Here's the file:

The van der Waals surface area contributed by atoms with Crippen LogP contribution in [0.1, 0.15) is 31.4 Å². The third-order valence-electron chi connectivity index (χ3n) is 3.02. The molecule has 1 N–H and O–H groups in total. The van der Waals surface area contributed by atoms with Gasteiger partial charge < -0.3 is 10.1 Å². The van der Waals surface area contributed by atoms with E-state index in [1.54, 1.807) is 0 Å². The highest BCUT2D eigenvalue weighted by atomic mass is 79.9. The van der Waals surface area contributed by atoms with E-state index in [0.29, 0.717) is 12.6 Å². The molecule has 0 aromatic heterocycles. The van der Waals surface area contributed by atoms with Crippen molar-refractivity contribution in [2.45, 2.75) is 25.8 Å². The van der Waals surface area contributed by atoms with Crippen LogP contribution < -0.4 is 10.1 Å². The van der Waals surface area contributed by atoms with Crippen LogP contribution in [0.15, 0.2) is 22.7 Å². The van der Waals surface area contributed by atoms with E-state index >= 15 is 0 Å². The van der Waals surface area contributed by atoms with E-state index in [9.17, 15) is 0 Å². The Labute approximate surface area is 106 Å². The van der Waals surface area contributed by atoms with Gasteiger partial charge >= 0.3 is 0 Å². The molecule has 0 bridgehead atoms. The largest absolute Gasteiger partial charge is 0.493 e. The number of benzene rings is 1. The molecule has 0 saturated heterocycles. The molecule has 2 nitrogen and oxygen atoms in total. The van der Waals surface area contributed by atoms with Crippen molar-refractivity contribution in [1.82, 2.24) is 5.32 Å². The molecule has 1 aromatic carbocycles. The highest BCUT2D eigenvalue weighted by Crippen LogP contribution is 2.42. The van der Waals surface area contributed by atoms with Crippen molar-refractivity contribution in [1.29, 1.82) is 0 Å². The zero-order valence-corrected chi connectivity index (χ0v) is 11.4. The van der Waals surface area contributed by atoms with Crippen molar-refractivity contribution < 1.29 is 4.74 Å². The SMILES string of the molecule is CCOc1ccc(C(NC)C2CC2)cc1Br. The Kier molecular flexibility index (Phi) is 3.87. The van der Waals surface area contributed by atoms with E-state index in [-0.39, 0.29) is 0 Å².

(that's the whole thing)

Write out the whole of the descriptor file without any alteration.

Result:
The van der Waals surface area contributed by atoms with Crippen LogP contribution in [0.1, 0.15) is 31.4 Å². The third-order valence-electron chi connectivity index (χ3n) is 3.02. The molecule has 1 N–H and O–H groups in total. The van der Waals surface area contributed by atoms with Gasteiger partial charge < -0.3 is 10.1 Å². The van der Waals surface area contributed by atoms with E-state index in [1.54, 1.807) is 0 Å². The highest BCUT2D eigenvalue weighted by atomic mass is 79.9. The van der Waals surface area contributed by atoms with E-state index in [0.29, 0.717) is 12.6 Å². The molecule has 0 aromatic heterocycles. The van der Waals surface area contributed by atoms with Crippen molar-refractivity contribution in [2.45, 2.75) is 25.8 Å². The van der Waals surface area contributed by atoms with Crippen LogP contribution < -0.4 is 10.1 Å². The van der Waals surface area contributed by atoms with Crippen LogP contribution in [0.15, 0.2) is 22.7 Å². The van der Waals surface area contributed by atoms with E-state index >= 15 is 0 Å². The van der Waals surface area contributed by atoms with E-state index in [9.17, 15) is 0 Å². The Labute approximate surface area is 106 Å². The van der Waals surface area contributed by atoms with Gasteiger partial charge >= 0.3 is 0 Å². The molecule has 0 bridgehead atoms. The largest absolute Gasteiger partial charge is 0.493 e. The number of benzene rings is 1. The molecule has 0 saturated heterocycles. The molecule has 2 nitrogen and oxygen atoms in total. The van der Waals surface area contributed by atoms with Crippen molar-refractivity contribution in [1.82, 2.24) is 5.32 Å². The molecule has 1 aromatic carbocycles. The highest BCUT2D eigenvalue weighted by Crippen LogP contribution is 2.42. The van der Waals surface area contributed by atoms with Crippen molar-refractivity contribution in [1.29, 1.82) is 0 Å². The zero-order valence-corrected chi connectivity index (χ0v) is 11.4. The van der Waals surface area contributed by atoms with Crippen molar-refractivity contribution < 1.29 is 4.74 Å². The SMILES string of the molecule is CCOc1ccc(C(NC)C2CC2)cc1Br. The Kier molecular flexibility index (Phi) is 3.87. The van der Waals surface area contributed by atoms with E-state index in [-0.39, 0.29) is 0 Å².